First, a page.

Blindness & Common Visual Impairment – 2020 Updated

Updated on - Written by
Medically reviewed by Victor Nguyen, PharmD.

Ocular Melanoma

The field of eye care is evolving constantly with new technologies and developments. More often, there seems to be a new test or instrument to improve the vision of visually-impaired patients. From eye tests to surgical procedures, more procedures are coming out of the picture to cure visual impairment.

While new technology can be often exciting, yet its downside remains to be its cost. Costs for new technologies and procedures can be high, adding to the financial burdens of patients. Besides, the newest vision treatment and/or the most expensive one does not automatically guarantee the betterment of your condition nor it is necessarily the best suited for you. Nonetheless, knowing your options is amazing.

If you’re experiencing a chronic eye problem, then you can simply contact your doctor and consult about any of the new vision treatments if you are interested

A potential new visual treatment for the rare eye condition called thyroid eye disease has been found. A study published in  the New England Journal of Medicine[1] showed patients who were administered with teprotumumab showed some positive impacts brought by the medication, such as  an improvement in their  vision, quality of life, and appearance.

Based on the study, the subject patients were able to receive the drug intravenously once per week for three weeks during the 21-week course. This phase 3 study contributed to the approval of the drug by the US Food and Drug Administration (FDA). The brand name for the drug is Tepezza, or teprotumumab as the generic name.

So how does teprotumumab work? Simply put, since it’s a human monoclonal antibody which can block inflammatory autoimmune pathophysiology that is involved with thyroid eye disease.

As for other developments in vision research, it’s time that we discuss the other research. Let’s find out about them below.

What is Visual Impairment?

visual impairment

Visual impairment describe a state of one’s eyes wherein they cannot be rectified to the “normal level”. It is, therefore, the functional limitation of one’s eyes or visual system. In some cases, it’s also interchanged with the term “vision loss”, pertaining to the loss of eye vision.

Basically, the condition of visual impairment refers to the decreased ability of one’s eyes to see to a certain degree, which is caused by some factors that cannot be easily corrected by typical means like the use of eyeglasses. Meanwhile, below is a run-down of the usual occurrences that can happen to you if you are visually-impaired.

Some possible manifestations of visual impairment include:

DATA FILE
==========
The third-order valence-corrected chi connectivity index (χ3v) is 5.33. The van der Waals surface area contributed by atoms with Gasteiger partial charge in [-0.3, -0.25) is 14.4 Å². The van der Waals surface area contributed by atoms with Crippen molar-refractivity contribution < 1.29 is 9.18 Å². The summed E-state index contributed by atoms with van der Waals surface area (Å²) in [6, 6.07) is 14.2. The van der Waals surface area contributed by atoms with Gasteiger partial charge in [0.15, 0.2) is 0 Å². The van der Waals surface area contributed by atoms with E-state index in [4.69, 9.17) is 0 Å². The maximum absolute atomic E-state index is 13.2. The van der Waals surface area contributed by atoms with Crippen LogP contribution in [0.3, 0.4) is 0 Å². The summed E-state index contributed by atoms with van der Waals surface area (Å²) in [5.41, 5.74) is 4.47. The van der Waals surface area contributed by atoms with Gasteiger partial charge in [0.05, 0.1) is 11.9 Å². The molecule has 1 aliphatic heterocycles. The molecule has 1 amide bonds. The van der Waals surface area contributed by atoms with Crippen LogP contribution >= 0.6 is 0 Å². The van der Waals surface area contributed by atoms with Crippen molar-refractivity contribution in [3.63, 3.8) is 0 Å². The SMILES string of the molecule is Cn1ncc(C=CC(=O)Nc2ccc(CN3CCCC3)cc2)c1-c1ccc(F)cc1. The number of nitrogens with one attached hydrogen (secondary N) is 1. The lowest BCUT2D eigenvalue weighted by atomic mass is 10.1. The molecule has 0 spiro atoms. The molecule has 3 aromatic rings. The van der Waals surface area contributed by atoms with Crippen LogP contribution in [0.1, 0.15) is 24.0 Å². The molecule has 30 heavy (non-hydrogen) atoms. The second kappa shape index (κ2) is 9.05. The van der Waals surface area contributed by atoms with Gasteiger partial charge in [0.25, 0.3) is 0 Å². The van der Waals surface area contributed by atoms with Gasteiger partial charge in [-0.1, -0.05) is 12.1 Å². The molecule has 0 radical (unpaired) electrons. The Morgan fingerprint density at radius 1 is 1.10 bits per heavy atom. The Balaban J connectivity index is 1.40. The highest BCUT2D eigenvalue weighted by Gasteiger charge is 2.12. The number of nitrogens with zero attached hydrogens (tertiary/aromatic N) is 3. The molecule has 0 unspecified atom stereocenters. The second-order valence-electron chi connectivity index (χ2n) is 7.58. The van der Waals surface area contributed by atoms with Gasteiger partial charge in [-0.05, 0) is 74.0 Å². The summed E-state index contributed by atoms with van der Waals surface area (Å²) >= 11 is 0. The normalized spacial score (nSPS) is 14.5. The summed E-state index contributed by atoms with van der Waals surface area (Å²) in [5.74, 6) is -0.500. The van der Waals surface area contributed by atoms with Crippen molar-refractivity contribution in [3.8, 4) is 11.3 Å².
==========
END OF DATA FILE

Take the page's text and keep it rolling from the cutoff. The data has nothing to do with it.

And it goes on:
• Discomfort when looking at light or photophobia.
  • The inability to view things clearly or the loss of visual acuity.
  • The inability to see a certain area as big as the healthy individual does without having to move one’s eyes or turning one’s head (loss of visual field).
  • The case of double vision or diplopia.
  • The distortion of images or visual distortion.
  • Difficulties with visual perception

80 percent of visual impairment cases[2] are estimated by the World Health Organization (WHO) to be either curable or preventable with proper care and treatment. Leading causes of vision impairments glaucoma, diabetic retinopathy, cataracts, trachoma infections, and refractive defects. Dealing with these vision impairment cases can involve the use of a variety of therapeutic techniques, such as vision therapy, environmental adjustments, and assistive devices.

Causes of Visual Impairments

We can get a visual impairment because of various factors. Neurological factors[3] can lead to functional vision impairment. Lifestyle[4] and light exposure can also affect the progression of vision impairment.

It is also worth considering the underlying illnesses[5] which may possibly lead to visual impairment. These include age-related macular degeneration, elevated eye pressure, and diabetic retinopathy, among others.

Characteristics of Visual Impairment

Individuals with vision problems that are non-correctable might result in visual impairments. Dependent on how severe a condition can get, certain characteristics may differ from one person to another.

Of course, loss of sight may be due to various medical conditions. Some of these causes that are not previously mentioned are cortical visual impairment, infection[6], and trauma[7]. Many conditions can impact sight with each condition having its own distinctive clinical features and characteristics.

Aside from the usual visual field problem and visual acuity problem, other vision problems can also affect the visual functioning of any person who has a visual impairment.

Some people can also become sensitive to light or glare and can have issues with how certain colors contrast with one another. Other people may also have blind spots in their visual fields. \Other factors like environment, lighting, emotional[8] status, and fatigue can affect an individual’s visual functioning.

Below are also some of the characteristics you would notice of a person, especially a child who has a visual impairment:

Physical signs

Eyes with irregular movement of fluttering may be a sign.. Having crossed eyes or issues with focusing are other cues that may indicate visual impairment in children.